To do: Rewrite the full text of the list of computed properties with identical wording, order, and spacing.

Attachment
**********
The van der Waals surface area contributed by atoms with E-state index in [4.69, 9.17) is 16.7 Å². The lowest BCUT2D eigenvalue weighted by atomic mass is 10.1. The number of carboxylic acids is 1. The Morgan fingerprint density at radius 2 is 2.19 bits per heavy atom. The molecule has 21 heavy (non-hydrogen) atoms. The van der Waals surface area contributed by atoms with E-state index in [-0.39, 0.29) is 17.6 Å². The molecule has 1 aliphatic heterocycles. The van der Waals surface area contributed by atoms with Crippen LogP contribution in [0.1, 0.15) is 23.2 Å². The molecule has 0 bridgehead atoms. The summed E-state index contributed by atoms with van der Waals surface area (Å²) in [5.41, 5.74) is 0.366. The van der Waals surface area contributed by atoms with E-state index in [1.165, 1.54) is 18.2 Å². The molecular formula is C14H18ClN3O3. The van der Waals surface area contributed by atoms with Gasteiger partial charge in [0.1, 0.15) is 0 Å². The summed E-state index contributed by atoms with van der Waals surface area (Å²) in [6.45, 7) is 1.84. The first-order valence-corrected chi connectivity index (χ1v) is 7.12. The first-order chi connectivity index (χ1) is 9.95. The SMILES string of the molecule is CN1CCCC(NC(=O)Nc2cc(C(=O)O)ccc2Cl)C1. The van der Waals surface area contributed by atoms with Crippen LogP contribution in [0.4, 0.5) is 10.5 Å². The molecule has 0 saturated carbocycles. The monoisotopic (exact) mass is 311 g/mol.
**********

The van der Waals surface area contributed by atoms with E-state index in [4.69, 9.17) is 16.7 Å². The lowest BCUT2D eigenvalue weighted by atomic mass is 10.1. The number of carboxylic acids is 1. The Morgan fingerprint density at radius 2 is 2.19 bits per heavy atom. The molecule has 21 heavy (non-hydrogen) atoms. The van der Waals surface area contributed by atoms with E-state index in [-0.39, 0.29) is 17.6 Å². The molecule has 1 aliphatic heterocycles. The van der Waals surface area contributed by atoms with Crippen LogP contribution in [0.1, 0.15) is 23.2 Å². The molecule has 0 bridgehead atoms. The summed E-state index contributed by atoms with van der Waals surface area (Å²) in [5.41, 5.74) is 0.366. The van der Waals surface area contributed by atoms with E-state index in [1.165, 1.54) is 18.2 Å². The molecular formula is C14H18ClN3O3. The van der Waals surface area contributed by atoms with Gasteiger partial charge in [0.1, 0.15) is 0 Å². The summed E-state index contributed by atoms with van der Waals surface area (Å²) in [6.45, 7) is 1.84. The first-order valence-corrected chi connectivity index (χ1v) is 7.12. The first-order chi connectivity index (χ1) is 9.95. The SMILES string of the molecule is CN1CCCC(NC(=O)Nc2cc(C(=O)O)ccc2Cl)C1. The van der Waals surface area contributed by atoms with Crippen LogP contribution in [0.4, 0.5) is 10.5 Å². The molecule has 0 saturated carbocycles. The monoisotopic (exact) mass is 311 g/mol.